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Old 01-06-15, 11:42 AM   #9
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re: Let's talk about Ultra HD Blu-ray

This is at very, very best a collector's proposition. 4K hasn't even caught on in many cinema or hell, many DIs. You'll at most be seeing The Wizard of Oz, Gone With the Wind, etc. Catalog titles will be non-existent apart from very high profile stuff. The physical media market is hanging on by a thread, I can't see this as a financially winning proposition for most studios.

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Geez, my cable company can't even get HD right. It's overcompressed to the point of looking like a circa-2005 YouTube stream sometimes. I can't imagine how they'd mangle 4K.
Decent HDTV is one of the things my service does handle fairly well. At least to my untrained eyes.

Streaming lags as it is right now, AT&T swear that the 12-15 Mbps they're giving me right now is the highest they can squeeze. The data loads for 4K will be enormous, even if you use Ethernet. Its sounds even more dicey there.
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Old 01-06-15, 11:54 AM   #10
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re: Let's talk about Ultra HD Blu-ray

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Originally Posted by trespoochies View Post
Fuck VHS conversion, 4k laserdiscs are gonna be huge.

Boy, if we think blu ray is a niche product now...4k blu's will be the new hotness.
I'll be in line to buy that!
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Old 01-06-15, 11:56 AM   #11
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re: Let's talk about Ultra HD Blu-ray

Until the major networks and cable TV stations go 4K, I have no interest in shelling out for a 4k TV, and - by association - no interest in getting a 4k Blu-ray player. And I've definitely been an early adopter over the years - HD DVD on Day One, PS3 (which was one of the best early Blu-ray players) on Day One. The big difference here is that by the time HD DVD and Blu-ray streeted, HDTV was very much a reality already (plenty of stations offering it...and even if your cable company didn't, you could get the networks in HD via an over-the-air antenna).
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Old 01-06-15, 01:12 PM   #12
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re: Let's talk about Ultra HD Blu-ray

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Originally Posted by Shannon Nutt View Post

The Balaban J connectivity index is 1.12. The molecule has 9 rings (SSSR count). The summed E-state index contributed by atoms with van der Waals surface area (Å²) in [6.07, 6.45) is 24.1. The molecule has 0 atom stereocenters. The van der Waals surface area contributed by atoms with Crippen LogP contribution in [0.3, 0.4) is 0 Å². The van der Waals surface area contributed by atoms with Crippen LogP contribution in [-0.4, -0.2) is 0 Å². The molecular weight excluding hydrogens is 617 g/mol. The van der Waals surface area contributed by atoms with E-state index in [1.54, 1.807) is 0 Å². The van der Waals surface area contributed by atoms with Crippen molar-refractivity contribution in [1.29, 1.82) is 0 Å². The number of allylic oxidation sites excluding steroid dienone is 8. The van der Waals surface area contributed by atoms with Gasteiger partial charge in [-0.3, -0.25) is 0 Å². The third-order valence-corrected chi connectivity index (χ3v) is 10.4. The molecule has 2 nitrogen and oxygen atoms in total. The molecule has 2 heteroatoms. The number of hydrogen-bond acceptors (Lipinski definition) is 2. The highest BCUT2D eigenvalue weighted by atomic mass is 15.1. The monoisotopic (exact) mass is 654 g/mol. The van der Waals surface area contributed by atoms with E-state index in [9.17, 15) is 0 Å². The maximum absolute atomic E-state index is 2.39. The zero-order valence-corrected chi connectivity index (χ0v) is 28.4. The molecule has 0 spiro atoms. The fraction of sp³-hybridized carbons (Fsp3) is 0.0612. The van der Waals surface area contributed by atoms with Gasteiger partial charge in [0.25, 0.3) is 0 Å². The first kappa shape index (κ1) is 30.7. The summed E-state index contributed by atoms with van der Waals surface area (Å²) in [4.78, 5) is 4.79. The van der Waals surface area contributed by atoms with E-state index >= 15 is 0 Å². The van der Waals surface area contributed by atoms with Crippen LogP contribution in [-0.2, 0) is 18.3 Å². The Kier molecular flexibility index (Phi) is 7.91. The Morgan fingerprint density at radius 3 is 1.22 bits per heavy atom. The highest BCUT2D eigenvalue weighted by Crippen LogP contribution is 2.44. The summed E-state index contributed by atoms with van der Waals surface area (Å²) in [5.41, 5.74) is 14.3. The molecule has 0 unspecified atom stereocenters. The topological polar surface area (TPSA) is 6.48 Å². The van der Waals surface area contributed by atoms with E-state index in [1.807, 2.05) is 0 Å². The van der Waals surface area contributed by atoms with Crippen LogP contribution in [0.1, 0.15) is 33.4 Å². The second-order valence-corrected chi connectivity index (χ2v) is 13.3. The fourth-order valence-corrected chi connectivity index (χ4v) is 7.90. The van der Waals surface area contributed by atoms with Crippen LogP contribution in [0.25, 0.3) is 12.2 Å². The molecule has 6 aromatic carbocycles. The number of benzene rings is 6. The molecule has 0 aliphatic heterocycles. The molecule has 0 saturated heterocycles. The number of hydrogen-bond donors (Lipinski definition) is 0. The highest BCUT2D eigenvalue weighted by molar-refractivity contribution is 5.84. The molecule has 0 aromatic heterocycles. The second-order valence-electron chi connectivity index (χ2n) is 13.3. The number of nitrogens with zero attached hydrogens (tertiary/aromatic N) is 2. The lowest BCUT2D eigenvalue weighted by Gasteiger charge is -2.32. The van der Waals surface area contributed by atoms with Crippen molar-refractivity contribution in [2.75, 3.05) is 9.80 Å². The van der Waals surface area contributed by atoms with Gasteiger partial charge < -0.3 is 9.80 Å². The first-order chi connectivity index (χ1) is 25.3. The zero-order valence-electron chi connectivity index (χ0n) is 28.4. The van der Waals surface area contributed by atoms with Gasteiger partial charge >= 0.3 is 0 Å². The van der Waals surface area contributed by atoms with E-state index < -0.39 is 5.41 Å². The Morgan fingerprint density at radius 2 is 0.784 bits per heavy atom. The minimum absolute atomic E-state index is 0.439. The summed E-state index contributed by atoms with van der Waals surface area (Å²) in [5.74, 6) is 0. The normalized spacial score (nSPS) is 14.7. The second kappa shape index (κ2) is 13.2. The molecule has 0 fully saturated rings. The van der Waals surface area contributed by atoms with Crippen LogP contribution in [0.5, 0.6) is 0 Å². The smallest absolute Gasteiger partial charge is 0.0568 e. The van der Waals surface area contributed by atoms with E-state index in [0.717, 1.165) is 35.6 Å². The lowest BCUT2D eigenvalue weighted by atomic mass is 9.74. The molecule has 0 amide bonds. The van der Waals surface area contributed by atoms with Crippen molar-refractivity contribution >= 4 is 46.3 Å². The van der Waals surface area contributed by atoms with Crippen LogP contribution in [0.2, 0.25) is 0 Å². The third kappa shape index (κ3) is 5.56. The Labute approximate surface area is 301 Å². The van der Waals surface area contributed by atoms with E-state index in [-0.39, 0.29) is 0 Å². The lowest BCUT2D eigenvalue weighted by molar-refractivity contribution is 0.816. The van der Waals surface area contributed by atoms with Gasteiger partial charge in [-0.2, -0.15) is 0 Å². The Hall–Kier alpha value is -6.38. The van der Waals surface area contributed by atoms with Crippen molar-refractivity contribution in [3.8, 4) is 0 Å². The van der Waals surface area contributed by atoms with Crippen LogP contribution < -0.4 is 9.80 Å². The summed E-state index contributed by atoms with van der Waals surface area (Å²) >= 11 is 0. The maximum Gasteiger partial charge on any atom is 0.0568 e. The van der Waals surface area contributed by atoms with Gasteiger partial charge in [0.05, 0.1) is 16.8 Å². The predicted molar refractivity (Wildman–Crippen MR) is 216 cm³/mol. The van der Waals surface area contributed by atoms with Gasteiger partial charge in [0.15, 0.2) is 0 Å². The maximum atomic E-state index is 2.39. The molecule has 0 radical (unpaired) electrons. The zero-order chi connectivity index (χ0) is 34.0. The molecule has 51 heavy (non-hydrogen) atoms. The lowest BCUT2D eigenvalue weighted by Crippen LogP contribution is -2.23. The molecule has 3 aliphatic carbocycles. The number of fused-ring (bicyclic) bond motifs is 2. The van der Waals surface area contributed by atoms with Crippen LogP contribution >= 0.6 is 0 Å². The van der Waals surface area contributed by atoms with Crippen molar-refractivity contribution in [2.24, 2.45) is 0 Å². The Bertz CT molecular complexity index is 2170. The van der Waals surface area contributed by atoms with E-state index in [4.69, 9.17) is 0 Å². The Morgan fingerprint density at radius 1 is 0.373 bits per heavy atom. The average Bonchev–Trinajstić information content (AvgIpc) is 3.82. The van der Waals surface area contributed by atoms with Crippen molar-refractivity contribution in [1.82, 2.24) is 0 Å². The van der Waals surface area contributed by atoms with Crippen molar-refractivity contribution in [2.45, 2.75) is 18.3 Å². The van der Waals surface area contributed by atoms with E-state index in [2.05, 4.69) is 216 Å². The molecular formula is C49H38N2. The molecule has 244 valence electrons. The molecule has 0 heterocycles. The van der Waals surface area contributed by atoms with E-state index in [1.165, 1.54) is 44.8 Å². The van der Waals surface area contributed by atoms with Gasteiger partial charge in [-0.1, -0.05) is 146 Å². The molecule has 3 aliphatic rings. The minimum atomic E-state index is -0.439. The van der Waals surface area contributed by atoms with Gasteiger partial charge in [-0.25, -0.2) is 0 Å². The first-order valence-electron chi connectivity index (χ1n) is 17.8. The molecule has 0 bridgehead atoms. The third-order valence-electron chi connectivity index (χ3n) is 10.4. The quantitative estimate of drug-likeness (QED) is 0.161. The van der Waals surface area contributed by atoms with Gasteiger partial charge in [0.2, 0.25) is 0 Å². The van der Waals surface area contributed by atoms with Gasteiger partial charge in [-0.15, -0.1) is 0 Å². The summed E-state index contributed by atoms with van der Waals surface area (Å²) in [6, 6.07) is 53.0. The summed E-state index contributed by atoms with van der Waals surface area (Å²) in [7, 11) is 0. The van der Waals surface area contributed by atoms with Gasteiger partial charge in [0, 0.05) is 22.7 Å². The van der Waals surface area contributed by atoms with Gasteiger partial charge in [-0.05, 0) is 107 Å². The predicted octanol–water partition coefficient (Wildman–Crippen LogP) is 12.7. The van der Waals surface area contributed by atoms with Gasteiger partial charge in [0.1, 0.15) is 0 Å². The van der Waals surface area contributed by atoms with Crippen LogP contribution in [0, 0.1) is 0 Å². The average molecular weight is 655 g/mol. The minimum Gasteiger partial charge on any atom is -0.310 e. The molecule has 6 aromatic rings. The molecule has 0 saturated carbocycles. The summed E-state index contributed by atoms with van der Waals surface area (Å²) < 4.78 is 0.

Until the major networks and cable TV stations go 4K, I have no interest in shelling out for a 4k TV, and - by association - no interest in getting a 4k Blu-ray player. And I've definitely been an early adopter over the years - HD DVD on Day One, PS3 (which was one of the best early Blu-ray players) on Day One. The big difference here is that by the time HD DVD and Blu-ray streeted, HDTV was very much a reality already (plenty of stations offering it...and even if your cable company didn't, you could get the networks in HD via an over-the-air antenna).
This is very much on point. The jump to hi-definition displays and content was driven by the broadcast industry first and foremost. As I understand it, that was a huge industry undertaking to transition. I suspect that the same is just not going to happen for the diminishing returns that 4K offers and as such, it will just be a niche.

On a personal level, I'm sure I sound like the dinosaurs I may have mocked when HD DVD and Blu-ray came out, but 1080p is more than good enough for me, even on my projector.
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Old 01-06-15, 01:19 PM   #13
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re: Let's talk about Ultra HD Blu-ray

I want 4K on cable/sat just for sports. Movies and TV shows will look better streamed on Netflix than my shitty Comcast.
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Old 01-06-15, 03:30 PM   #14
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Panasonic Exhibits Prototype of World's First Next Generation Blu-ray Disc Player

Glad to see physical media isn't dead. However, I am disappointed that they include 24fps right off the bat. Hell, I wish 48fps was an option as well.

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Panasonic Exhibits Prototype of World's First Next Generation Blu-ray Disc Player At CES 2015

Panasonic Corporation announced today that it has developed the world's first Blu-ray Disc™ playback technology supporting the latest technologies such as 4K and High Dynamic Range, which are expected to be adopted in the next generation Blu-ray Disc standards (ULTRA HD BLU-RAY™). A prototype player will be on display at the 2015 International CES (Las Vegas, NV, United States) January 6-9, 2015.

This prototype integrates video processing and optical disc drive technologies that Panasonic has refined over many years, making it capable of reproducing 4K (3,840 x 2,160 pixel)/60p[1]/10-bit[2] high resolution video, and supporting the latest technologies such as High Dynamic Range[3] that marks a major leap in the brightness peak from the previous 100 nit3 to 1,000-10,000 nit to improve the power of expression; wide color gamut standard BT.2020[4], which greatly increases color reproduction; high-efficiency video compression technology HEVC (H.265)/ Blu-ray Disc playback at a high bit rate of 100Mbps[5].